Don Philip
1591 - 1592
King Vimaladharmasuriya I
1592 - 1604
King Senarat
1604 - 1635
King Vimaladharmasuriya I

House of Dinaraja | Kandy - (1592 - 1604)

Vimaladharmasuriya I, also known as Konappu Bandara before Coronation and Dom Joan of Austria or Don Jhon Appuhamy, was a king of Sri Lanka who ruled the country from 1590 to 1604. He was a late 16th-century to early 17th-century king of the Kandyan Kingdom, located in the central hills of the present-day island nation of Sri Lanka. His reputation was built when he successfully repulsed two major Portuguese offensives in to Kandy. In 1594 the battle of Danture and in 1602 the Battle of Balana, in both of which the Portuguese had a humiliating defeat.
King Vimaladharmasuriya is regarded by some historians as the Kandyan Kingdom's second founder, responsible for its revival. Born Konnappu Bandara, he was baptized under the Portuguese name of Don João da Austria. In 1594 he married Princess Kusmasana Devi who, as Dona Catherina, was put forward by the Portuguese as the rightful claimant to the throne and became king. After renouncing Christianity and embracing Buddhism, Vimaladharmasuriya constructed a two-tiered shrine close to his palace in order to sanctify his capital Kandy and accommodate the politically important relic known as Buddha’s Tooth.
The Dutch explorer Joris van Spilbergen offered an alliance to fight off the Portuguese. Following these negotiations, Sebald de Weert was sent officially by Admiral Wybrand van Warwijck to mount a joint counter-attack against the Portuguese. The alliance ended in disaster however during a drinking party, where the Dutch became rowdy, De Weert according to François Valentijn insulted the queen, and De Weert and all 47 Dutchmen accompanying him consequently were killed. An alliance would not be possible again until 1612, when a new Dutch envoy, Marcellus de Boschouwer, established a treaty with King Senarat, ultimately leading to the eviction of the Portuguese from the island, and about one century of Dutch rule, until the British in turn took the island.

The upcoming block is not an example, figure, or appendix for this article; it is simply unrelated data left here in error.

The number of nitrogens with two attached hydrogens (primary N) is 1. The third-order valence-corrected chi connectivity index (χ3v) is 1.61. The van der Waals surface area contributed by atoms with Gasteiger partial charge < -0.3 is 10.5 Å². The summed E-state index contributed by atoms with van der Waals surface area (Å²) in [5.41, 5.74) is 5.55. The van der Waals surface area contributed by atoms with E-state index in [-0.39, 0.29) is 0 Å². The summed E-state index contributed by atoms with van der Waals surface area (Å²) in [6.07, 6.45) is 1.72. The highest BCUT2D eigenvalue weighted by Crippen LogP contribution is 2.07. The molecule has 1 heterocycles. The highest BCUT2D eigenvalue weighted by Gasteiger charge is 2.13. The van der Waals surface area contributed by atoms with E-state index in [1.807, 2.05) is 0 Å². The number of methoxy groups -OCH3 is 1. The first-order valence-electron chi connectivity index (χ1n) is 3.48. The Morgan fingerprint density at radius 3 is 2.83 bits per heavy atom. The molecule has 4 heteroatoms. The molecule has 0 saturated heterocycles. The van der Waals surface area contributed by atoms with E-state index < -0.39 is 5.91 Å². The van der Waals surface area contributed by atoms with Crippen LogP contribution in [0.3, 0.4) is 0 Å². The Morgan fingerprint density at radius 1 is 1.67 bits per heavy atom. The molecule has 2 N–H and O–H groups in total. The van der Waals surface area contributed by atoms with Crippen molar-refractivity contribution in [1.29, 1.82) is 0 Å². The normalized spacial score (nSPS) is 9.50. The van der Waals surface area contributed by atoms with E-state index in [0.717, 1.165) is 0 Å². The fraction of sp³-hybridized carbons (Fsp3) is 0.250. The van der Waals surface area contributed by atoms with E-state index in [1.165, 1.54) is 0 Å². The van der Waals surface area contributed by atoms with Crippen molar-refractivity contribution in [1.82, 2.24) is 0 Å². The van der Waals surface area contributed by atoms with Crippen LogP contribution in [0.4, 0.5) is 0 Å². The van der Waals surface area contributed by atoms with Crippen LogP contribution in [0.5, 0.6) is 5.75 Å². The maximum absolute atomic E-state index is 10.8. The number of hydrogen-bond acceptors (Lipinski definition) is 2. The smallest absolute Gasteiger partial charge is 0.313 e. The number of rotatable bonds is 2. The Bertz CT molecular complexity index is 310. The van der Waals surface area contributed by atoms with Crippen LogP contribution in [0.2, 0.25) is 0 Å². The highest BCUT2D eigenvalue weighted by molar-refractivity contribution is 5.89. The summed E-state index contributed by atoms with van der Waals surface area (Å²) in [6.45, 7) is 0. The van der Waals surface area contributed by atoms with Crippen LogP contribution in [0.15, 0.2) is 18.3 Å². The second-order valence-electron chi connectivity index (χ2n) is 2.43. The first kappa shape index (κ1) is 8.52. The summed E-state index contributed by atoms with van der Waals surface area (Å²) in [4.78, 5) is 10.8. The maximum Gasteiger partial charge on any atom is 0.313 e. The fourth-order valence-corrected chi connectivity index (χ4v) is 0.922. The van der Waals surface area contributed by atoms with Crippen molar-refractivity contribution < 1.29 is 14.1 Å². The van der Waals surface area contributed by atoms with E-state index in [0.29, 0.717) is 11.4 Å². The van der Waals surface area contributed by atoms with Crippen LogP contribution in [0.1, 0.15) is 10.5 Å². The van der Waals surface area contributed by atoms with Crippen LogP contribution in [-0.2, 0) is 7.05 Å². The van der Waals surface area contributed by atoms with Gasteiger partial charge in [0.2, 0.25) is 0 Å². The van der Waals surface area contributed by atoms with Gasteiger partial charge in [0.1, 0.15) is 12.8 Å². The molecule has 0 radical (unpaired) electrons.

At the time of his coronation Buddhism was on the verge of disappearing from the island. The king learned that ordained Buddhist monks no longer existed on the island so he sent one of his ministers to Southern Burma and reestablished Buddhism in the island. By this time the Relic of the tooth of the Buddha was hidden in Delgamuwa vihara in Sabaragamuwa province. The king brought the Tooth relic to Kandy and built a two storied Temple near the royal palace to house the relic. He also repaired many ruined Buddhist temples throughout his kingdom.
Temple of the Tooth

Sri Dalada Maligawa or the Temple of the Sacred Tooth Relic is a Buddhist temple in the city of Kandy, Sri Lanka. It is located in the royal palace complex of the former Kingdom of Kandy, which houses the relic of the tooth of the Buddha. Since ancient times, the relic has played an important role in local politics because it is believed that whoever holds the relic holds the governance of the country. Kandy was the last capital of the Sri Lankan kings and is a World Heritage Site mainly...

Built : King Vimaladharmasuriya I,
Recovered : King Rajasinha II,
Reconstruction : King Sri Vira Parakrama Narendra Singha,
Added : King Sri Vikrama Rajasinha,

Royal Palace of Kandy

The Royal Palace of Kandy (known as Mahawàsala), located to the north of the Temple of the Tooth (Daladà Màligàwa) in Kandy, was the royal residence of the Sri Lankan monarchy of the Kingdom of Kandy in Sri Lanka. The last king to reside in it was King Sri Vikrama Rajasinha (1798-1815). Once part of a large palace complex that included the King's Palace (Raja Wasala), Royal Audience Hall (Magul Maduwa), Queen's Palace (Meda Wasala), King's Harem...

Built : King Vimaladharmasuriya I,

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